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You are here: MacNN Forums > News > Mac News > San Bernardino DA believes 'cyber pathogen' inside seized iPhone

San Bernardino DA believes 'cyber pathogen' inside seized iPhone
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Mar 4, 2016, 01:45 AM
In addition to a number of amicus curae ("friend of the court") briefs filed both opposing and supporting the FBI's attempt to force Apple to crack the security of its iPhone, the district attorney's office of the county in which a workplace massacre took place that initiated the current dispute has filed a claim with the court that the work-issued iPhone issued to gunman and former employee Syed Farook may "contain evidence that can only be found on the seized phone that it was used as a weapon to introduce a lying dormant cyber pathogen that endangers San Bernardino's infrastructure."

The brief, written by Deputy District Attorney Gary Fagan, goes on to say that because the seized iPhone may possibly contain evidence useful to the investigation into the shooting, any attempt to prevent the device from being hacked into would violate the state's promise of "due process rights to the victims, deceased and living, arising from the crimes committed on December 2, 2015 within his jurisdiction, and contained solely on the seized iPhone before the court." The DA offered no evidence to support the brief, nor provides any understanding of where the claim that the iPhone might have been used to launch what he presumably meant was a computer virus or worm came from, or how it could possibly do so.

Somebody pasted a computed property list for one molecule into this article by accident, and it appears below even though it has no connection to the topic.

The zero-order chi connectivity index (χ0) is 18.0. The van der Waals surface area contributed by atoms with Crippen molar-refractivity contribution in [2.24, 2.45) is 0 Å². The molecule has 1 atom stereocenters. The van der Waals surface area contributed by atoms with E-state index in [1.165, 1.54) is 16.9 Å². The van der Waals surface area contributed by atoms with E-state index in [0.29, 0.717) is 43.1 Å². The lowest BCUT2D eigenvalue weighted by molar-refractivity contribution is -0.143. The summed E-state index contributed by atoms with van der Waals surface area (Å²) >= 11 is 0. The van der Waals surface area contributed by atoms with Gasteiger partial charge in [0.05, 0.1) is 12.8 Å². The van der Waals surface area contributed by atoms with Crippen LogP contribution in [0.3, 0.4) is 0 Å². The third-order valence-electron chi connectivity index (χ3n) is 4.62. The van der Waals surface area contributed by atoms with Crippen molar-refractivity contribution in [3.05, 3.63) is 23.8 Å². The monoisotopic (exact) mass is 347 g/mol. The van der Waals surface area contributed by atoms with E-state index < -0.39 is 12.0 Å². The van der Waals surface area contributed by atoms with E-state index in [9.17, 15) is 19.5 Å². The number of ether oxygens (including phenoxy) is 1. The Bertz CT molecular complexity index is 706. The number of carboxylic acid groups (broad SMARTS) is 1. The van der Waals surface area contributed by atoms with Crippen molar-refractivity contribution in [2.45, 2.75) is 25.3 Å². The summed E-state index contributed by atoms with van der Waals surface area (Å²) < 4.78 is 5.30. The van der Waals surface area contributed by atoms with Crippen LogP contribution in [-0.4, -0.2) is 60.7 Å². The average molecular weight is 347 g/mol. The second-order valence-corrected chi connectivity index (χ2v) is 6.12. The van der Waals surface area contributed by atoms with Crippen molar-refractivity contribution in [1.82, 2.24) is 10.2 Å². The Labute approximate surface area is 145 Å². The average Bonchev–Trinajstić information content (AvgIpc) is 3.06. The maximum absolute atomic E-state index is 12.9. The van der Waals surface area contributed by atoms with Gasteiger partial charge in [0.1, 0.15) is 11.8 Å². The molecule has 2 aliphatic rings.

Electronic device forensics expert Jonathan Zdziarski, who has written extensively about the FBI-Apple dispute on his blog, scoffed at the filing, saying the DA's office was suggesting that "a magical unicorn might exist on this phone," and thus the court must kowtow to the FBI's demands. "The world has never seen what he is describing coming from an iPhone," Zdziarski added, noting that he did a search on the term and could only come up with a previous reference to a "cyber pathogen" in some Harry Potter fan fiction. "I would expect, I would demand, in order to make that statement at all, he should make some kind of proof." In fact, the iPhone -- virtually alone among mainstream mobile devices -- is renowned for its resistance to viruses and "worms."

"Fagan's statements are not only misleading to the court, but amount to blatant fear mongering. They are designed to manipulate the court into making a ruling for the FBI, and in my opinion are egregious enough that Fagan should be held in contempt just for filing what amounts to a crazy apocalypse story," Zdziarski said. "It offers no evidence whatsoever that the device has, or even might have, malware on it. It offers no evidence that their network was ever compromised. They are essentially saying that a magical unicorn might exist on this phone." A county spokesman, David Wert, told Ars Technica in an email that "the county didn't have anything to do with this brief; It was filed by the district attorney."